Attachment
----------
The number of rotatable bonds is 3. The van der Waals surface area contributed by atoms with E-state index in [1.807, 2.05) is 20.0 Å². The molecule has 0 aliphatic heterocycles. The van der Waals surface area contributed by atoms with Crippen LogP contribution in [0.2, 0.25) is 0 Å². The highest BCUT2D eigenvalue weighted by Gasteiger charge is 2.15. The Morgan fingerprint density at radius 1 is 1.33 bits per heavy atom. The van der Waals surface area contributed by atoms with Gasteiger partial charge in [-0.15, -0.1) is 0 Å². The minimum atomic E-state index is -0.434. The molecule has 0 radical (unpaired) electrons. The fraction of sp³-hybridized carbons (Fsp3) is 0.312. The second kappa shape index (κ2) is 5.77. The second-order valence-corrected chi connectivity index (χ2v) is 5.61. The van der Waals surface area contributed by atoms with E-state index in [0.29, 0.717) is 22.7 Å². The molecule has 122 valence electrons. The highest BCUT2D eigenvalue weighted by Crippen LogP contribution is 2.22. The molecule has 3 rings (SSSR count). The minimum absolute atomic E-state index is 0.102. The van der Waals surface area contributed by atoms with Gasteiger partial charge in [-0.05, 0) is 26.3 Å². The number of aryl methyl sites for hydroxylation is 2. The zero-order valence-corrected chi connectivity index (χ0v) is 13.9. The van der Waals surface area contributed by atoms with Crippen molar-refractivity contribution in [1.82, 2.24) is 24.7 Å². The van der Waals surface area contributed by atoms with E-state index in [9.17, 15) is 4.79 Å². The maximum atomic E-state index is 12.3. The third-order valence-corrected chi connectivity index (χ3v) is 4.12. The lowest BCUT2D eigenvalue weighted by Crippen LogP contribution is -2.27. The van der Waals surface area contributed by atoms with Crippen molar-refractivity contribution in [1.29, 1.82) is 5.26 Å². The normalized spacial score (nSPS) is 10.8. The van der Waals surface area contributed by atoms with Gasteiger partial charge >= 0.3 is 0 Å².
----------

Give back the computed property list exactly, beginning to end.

The number of rotatable bonds is 3. The van der Waals surface area contributed by atoms with E-state index in [1.807, 2.05) is 20.0 Å². The molecule has 0 aliphatic heterocycles. The van der Waals surface area contributed by atoms with Crippen LogP contribution in [0.2, 0.25) is 0 Å². The highest BCUT2D eigenvalue weighted by Gasteiger charge is 2.15. The Morgan fingerprint density at radius 1 is 1.33 bits per heavy atom. The van der Waals surface area contributed by atoms with Gasteiger partial charge in [-0.15, -0.1) is 0 Å². The minimum atomic E-state index is -0.434. The molecule has 0 radical (unpaired) electrons. The fraction of sp³-hybridized carbons (Fsp3) is 0.312. The second kappa shape index (κ2) is 5.77. The second-order valence-corrected chi connectivity index (χ2v) is 5.61. The van der Waals surface area contributed by atoms with E-state index in [0.29, 0.717) is 22.7 Å². The molecule has 122 valence electrons. The highest BCUT2D eigenvalue weighted by Crippen LogP contribution is 2.22. The molecule has 3 rings (SSSR count). The minimum absolute atomic E-state index is 0.102. The van der Waals surface area contributed by atoms with Gasteiger partial charge in [-0.05, 0) is 26.3 Å². The number of aryl methyl sites for hydroxylation is 2. The zero-order valence-corrected chi connectivity index (χ0v) is 13.9. The van der Waals surface area contributed by atoms with Crippen molar-refractivity contribution in [1.82, 2.24) is 24.7 Å². The van der Waals surface area contributed by atoms with E-state index in [9.17, 15) is 4.79 Å². The maximum atomic E-state index is 12.3. The third-order valence-corrected chi connectivity index (χ3v) is 4.12. The lowest BCUT2D eigenvalue weighted by Crippen LogP contribution is -2.27. The van der Waals surface area contributed by atoms with Crippen molar-refractivity contribution in [1.29, 1.82) is 5.26 Å². The normalized spacial score (nSPS) is 10.8. The van der Waals surface area contributed by atoms with Gasteiger partial charge >= 0.3 is 0 Å².